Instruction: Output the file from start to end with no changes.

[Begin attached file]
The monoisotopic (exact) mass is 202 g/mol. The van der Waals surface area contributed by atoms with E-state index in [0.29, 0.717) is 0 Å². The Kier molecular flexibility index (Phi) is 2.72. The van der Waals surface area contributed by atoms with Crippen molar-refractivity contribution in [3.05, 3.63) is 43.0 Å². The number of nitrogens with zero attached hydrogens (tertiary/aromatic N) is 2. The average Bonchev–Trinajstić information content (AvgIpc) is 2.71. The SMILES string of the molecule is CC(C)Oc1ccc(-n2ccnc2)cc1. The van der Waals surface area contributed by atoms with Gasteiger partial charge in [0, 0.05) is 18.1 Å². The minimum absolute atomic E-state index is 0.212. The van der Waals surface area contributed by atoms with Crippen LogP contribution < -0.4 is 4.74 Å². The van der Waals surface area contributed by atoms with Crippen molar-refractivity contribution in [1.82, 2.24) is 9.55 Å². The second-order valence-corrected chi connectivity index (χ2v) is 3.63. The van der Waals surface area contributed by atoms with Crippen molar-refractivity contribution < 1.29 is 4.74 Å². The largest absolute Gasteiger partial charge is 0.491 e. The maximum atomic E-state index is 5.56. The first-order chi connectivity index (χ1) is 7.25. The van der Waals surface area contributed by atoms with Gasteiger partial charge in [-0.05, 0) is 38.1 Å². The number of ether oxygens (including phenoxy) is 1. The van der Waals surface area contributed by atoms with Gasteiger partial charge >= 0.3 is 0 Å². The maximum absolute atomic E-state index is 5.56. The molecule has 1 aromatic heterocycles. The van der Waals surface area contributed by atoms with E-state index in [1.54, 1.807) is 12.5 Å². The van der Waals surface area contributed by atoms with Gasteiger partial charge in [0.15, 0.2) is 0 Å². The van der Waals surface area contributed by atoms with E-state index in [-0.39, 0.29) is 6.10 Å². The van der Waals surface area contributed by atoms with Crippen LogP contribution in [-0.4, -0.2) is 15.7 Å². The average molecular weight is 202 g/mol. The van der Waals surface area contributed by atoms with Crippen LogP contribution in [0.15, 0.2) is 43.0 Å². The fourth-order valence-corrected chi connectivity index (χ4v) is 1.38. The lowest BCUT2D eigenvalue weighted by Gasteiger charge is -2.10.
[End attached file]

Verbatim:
The monoisotopic (exact) mass is 202 g/mol. The van der Waals surface area contributed by atoms with E-state index in [0.29, 0.717) is 0 Å². The Kier molecular flexibility index (Phi) is 2.72. The van der Waals surface area contributed by atoms with Crippen molar-refractivity contribution in [3.05, 3.63) is 43.0 Å². The number of nitrogens with zero attached hydrogens (tertiary/aromatic N) is 2. The average Bonchev–Trinajstić information content (AvgIpc) is 2.71. The SMILES string of the molecule is CC(C)Oc1ccc(-n2ccnc2)cc1. The van der Waals surface area contributed by atoms with Gasteiger partial charge in [0, 0.05) is 18.1 Å². The minimum absolute atomic E-state index is 0.212. The van der Waals surface area contributed by atoms with Crippen LogP contribution < -0.4 is 4.74 Å². The van der Waals surface area contributed by atoms with Crippen molar-refractivity contribution in [1.82, 2.24) is 9.55 Å². The second-order valence-corrected chi connectivity index (χ2v) is 3.63. The van der Waals surface area contributed by atoms with Crippen molar-refractivity contribution < 1.29 is 4.74 Å². The largest absolute Gasteiger partial charge is 0.491 e. The maximum atomic E-state index is 5.56. The first-order chi connectivity index (χ1) is 7.25. The van der Waals surface area contributed by atoms with Gasteiger partial charge in [-0.05, 0) is 38.1 Å². The number of ether oxygens (including phenoxy) is 1. The van der Waals surface area contributed by atoms with Gasteiger partial charge >= 0.3 is 0 Å². The maximum absolute atomic E-state index is 5.56. The molecule has 1 aromatic heterocycles. The van der Waals surface area contributed by atoms with E-state index in [1.54, 1.807) is 12.5 Å². The van der Waals surface area contributed by atoms with Gasteiger partial charge in [0.15, 0.2) is 0 Å². The van der Waals surface area contributed by atoms with E-state index in [-0.39, 0.29) is 6.10 Å². The van der Waals surface area contributed by atoms with Crippen LogP contribution in [-0.4, -0.2) is 15.7 Å². The average molecular weight is 202 g/mol. The van der Waals surface area contributed by atoms with Crippen LogP contribution in [0.15, 0.2) is 43.0 Å². The fourth-order valence-corrected chi connectivity index (χ4v) is 1.38. The lowest BCUT2D eigenvalue weighted by Gasteiger charge is -2.10.